There are mounting worries in the nation about the exodus of doctors from the “big five” specialties — internal medicine, surgery, gynecology, pediatrics and emergency medicine. However, a number of things could be done to encourage doctors to remain in these fields.
The first is to create a worry-free work environment for physicians in the big five specialties. To that end, careful thought will have to be given to the question of doctors’ criminal responsibility. One often sees news reports about drunk drivers who have to pay millions of New Taiwan dollars in compensation for knocking somebody down, yet doctors who treat accident victims may be liable to pay compensation amounting to tens of millions of NT dollars if they fail to save their patients. Consideration should be given to the harm caused to doctors by medical disputes.
The nation should set up a patient injury compensation system for the benefit of the public, and doctors should be encouraged to take out medical liability insurance to reduce the financial burden they may face in the course of litigation. Furthermore, doctors who get involved in medical disputes should not be subject to harsh criminal charges.
Next, reasonable increases should be made to the clinical fees paid to doctors in the “big five” specialties. Fees paid under the National Health Insurance scheme consist of four main components: consultancy fees; diagnosis and treatment fees; medication fees; and dispensary fees. Examination fees are basically the same for all clinical specialties, but diagnosis and treatment fees vary, and this has an impact on doctors’ incomes. Consideration should be given to raising diagnosis and treatment fees for the big five specialties. For example, if, following consultation and examination, a doctor of internal medicine uses an ultrasound scanner to examine a patient’s abdomen, the doctor could be paid an extra ultrasound diagnosis fee. When surgeons perform operations, they could be paid an extra surgery fee.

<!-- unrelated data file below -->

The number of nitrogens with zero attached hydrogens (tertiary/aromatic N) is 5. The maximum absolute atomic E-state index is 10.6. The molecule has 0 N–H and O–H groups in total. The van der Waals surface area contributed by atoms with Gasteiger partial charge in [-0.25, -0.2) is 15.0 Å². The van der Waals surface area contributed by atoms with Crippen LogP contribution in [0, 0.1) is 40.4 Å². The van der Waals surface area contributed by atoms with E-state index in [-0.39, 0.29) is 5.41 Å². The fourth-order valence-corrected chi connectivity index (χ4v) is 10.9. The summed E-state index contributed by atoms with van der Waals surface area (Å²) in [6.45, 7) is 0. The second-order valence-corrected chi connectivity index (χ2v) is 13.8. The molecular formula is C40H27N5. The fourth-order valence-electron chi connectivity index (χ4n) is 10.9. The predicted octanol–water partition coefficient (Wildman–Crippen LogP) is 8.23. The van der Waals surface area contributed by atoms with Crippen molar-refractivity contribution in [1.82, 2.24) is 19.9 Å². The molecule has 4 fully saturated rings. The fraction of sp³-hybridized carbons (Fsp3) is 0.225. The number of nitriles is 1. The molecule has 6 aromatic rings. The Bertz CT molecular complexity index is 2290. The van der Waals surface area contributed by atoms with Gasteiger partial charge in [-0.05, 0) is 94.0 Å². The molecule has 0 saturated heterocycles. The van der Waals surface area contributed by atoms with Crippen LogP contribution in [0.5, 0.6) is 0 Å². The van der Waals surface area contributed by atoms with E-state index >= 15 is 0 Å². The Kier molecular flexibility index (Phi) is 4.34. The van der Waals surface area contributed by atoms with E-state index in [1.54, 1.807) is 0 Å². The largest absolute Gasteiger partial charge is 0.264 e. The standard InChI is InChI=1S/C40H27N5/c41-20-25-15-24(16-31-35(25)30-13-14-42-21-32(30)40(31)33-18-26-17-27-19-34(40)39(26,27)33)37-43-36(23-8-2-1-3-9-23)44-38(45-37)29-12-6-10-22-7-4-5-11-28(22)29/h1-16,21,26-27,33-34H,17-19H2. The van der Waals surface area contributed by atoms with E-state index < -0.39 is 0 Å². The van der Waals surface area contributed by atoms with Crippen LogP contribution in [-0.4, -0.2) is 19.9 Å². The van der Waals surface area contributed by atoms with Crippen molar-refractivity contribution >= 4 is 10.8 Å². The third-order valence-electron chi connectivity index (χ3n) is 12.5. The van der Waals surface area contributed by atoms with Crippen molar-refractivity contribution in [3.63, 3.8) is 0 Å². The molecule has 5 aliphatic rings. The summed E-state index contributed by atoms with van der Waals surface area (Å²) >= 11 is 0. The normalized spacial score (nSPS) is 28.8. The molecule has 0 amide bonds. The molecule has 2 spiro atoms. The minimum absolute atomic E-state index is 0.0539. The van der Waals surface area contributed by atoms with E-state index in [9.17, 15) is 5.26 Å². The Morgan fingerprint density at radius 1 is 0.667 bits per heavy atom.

These days many doctors choose to go into psychiatry or physiotherapy because these fields offer relatively high incomes from diagnosis and treatment fees. In psychiatry, diagnosis and treatment fees for talk therapy are quite high, as are those for rehabilitation in physiotherapy, and medical disputes are relatively rare in these two fields. Family medicine and ear, nose and throat medicine are suitable for independent clinics, so these two fields also attract a lot of doctors.
Third, to a reasonable extent, physicians working in the “big five” specialties should be allowed to participate in the private market. Ophthalmologists receive relatively high incomes from diagnosis and treatment fees, and they also earn money from private payments for eye care. Dermatologists are less liable to get involved in medical disputes than internal medicine specialists and surgeons. They enjoy easier lifestyles and are able to develop their private market, so dermatology has also become a popular career choice
Finally, the government should offer funding for medical students in the “big five” specialties, and it should set a condition that such students have to serve in these departments for at least 10 years after graduation. Taiwan’s experience has been that the time for which publicly funded medical graduates had to serve in their designated fields was too short. After completing their obligatory service, doctors whose studies had been paid for by the government often switched to specialties that offered higher incomes, so the public funding scheme for medical students did not bring great benefits.